Hear To The Episode Right here:
On this episode of “Bitcoin, Defined,” hosts Aaron van Wirdum and Sjors Provoost focus on a latest weblog put up by Jameson Lopp titled, “Has Bitcoin Ever Onerous Forked?”
Onerous forks are typically outlined as Bitcoin protocol upgrades that take away or loosen guidelines, making some of these upgrades backwards-incompatible. Van Wirdum and Provoost clarify, nevertheless, that in his weblog put up, Lopp argues that this definition isn’t very exact and means that the time period ought to solely apply if the rule change was truly utilized. As well as, onerous forks will be categorized into specific onerous forks, the place the rule change was an intentional onerous fork, and implicit onerous forks, the place the rule change wasn’t initially meant to be a tough fork in any respect however turned out to be one anyway.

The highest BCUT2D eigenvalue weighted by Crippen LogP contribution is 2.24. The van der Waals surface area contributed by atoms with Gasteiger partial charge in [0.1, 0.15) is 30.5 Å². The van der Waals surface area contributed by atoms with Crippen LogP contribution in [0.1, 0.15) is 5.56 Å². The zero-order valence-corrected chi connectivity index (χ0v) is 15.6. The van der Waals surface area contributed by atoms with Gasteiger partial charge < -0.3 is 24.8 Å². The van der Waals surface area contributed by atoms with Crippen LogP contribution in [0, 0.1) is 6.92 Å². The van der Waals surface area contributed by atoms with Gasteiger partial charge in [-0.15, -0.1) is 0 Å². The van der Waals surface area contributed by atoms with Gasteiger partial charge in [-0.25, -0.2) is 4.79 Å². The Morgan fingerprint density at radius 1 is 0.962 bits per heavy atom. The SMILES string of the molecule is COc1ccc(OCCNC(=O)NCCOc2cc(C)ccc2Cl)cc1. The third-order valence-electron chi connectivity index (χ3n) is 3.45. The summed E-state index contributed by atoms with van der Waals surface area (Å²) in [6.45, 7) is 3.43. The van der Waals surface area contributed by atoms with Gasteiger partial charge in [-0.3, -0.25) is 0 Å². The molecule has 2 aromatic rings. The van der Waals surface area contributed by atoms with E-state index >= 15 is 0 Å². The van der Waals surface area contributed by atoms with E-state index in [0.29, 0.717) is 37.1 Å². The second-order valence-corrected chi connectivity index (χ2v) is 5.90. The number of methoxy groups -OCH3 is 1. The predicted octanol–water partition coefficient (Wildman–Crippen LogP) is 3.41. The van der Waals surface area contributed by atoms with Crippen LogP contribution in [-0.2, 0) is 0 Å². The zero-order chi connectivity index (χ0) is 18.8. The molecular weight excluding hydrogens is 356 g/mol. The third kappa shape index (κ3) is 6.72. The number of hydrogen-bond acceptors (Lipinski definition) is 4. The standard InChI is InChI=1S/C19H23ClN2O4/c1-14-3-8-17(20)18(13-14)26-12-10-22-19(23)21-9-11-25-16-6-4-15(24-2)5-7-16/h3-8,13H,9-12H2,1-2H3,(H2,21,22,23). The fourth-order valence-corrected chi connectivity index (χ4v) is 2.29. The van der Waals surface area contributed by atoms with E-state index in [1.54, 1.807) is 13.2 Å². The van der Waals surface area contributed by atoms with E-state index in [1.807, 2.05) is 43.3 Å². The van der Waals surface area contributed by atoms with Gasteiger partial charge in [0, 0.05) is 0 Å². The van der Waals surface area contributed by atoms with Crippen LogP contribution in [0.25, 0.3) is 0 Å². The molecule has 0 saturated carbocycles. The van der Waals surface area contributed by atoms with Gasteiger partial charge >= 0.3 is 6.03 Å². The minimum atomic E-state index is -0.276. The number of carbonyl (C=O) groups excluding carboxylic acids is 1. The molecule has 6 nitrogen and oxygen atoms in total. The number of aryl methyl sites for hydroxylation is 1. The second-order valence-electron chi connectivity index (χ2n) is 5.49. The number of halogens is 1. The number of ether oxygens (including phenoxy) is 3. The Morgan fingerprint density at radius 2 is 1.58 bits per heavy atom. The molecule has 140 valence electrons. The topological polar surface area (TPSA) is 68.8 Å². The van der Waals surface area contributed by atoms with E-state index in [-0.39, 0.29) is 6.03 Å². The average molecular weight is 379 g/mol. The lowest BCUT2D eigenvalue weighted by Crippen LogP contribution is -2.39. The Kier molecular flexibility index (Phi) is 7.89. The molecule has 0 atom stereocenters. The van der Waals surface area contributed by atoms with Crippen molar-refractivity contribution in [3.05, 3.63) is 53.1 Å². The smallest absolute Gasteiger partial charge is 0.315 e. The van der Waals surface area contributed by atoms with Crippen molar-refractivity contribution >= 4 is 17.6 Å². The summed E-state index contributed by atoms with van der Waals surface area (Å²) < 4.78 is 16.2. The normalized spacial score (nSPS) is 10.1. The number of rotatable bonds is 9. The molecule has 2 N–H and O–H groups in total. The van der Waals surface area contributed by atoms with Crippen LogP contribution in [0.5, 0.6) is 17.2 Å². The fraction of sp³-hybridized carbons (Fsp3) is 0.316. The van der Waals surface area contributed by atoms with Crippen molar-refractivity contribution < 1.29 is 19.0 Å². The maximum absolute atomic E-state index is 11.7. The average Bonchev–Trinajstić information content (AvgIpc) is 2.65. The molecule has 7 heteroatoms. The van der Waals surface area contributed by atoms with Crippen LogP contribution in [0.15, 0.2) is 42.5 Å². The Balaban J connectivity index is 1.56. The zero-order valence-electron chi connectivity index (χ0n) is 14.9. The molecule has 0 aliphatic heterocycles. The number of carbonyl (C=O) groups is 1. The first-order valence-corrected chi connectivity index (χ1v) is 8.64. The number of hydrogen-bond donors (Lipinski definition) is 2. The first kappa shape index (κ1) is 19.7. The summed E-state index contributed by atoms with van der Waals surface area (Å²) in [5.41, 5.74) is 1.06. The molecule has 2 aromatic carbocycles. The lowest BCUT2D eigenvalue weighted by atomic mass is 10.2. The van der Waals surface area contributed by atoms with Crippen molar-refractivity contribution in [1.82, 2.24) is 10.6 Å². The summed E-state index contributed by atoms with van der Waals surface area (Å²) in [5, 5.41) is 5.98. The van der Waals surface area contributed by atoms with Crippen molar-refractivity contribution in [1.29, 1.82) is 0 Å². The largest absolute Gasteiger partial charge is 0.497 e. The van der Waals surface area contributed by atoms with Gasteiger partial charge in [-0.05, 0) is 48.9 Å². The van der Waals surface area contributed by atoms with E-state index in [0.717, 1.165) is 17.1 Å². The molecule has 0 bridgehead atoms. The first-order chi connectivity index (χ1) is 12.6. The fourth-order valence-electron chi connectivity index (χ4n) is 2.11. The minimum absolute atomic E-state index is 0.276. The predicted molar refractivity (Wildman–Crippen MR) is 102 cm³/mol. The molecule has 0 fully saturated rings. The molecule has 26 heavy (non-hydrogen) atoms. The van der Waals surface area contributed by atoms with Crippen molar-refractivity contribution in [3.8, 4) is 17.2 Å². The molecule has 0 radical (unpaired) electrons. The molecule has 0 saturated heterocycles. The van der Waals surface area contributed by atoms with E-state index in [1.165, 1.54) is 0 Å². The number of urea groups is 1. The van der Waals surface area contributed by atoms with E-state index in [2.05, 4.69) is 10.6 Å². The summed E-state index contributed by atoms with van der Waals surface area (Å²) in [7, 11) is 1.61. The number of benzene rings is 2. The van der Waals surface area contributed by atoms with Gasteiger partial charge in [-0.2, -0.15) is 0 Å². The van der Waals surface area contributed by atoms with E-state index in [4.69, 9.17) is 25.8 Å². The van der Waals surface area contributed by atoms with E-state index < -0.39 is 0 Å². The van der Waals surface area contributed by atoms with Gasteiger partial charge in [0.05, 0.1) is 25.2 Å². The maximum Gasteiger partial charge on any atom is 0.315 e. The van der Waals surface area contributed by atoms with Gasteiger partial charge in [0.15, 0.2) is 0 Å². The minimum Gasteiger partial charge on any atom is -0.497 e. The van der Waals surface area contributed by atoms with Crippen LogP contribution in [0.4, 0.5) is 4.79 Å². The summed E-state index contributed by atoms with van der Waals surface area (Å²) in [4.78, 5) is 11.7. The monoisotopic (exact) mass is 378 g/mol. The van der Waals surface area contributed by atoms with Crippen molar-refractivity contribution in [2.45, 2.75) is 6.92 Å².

Within the second half of the podcast, van Wirdum and Provoost break down the seven onerous forks in Bitcoin’s historical past that Lopp was capable of finding and focus on, 5 of which have been by no means utilized (and will subsequently arguably not be thought-about onerous forks in any respect), one in every of them was specific and one other one was implicit.
To finish the episode, van Wirdum and Provoost briefly focus on the “onerous fork want record” of future onerous fork(s) that want(s) to occur so as to repair a time worth bug, and what sort of philosophy round deploying onerous forks may make sense for Bitcoin with reference to including further facets to a crucial change within the code.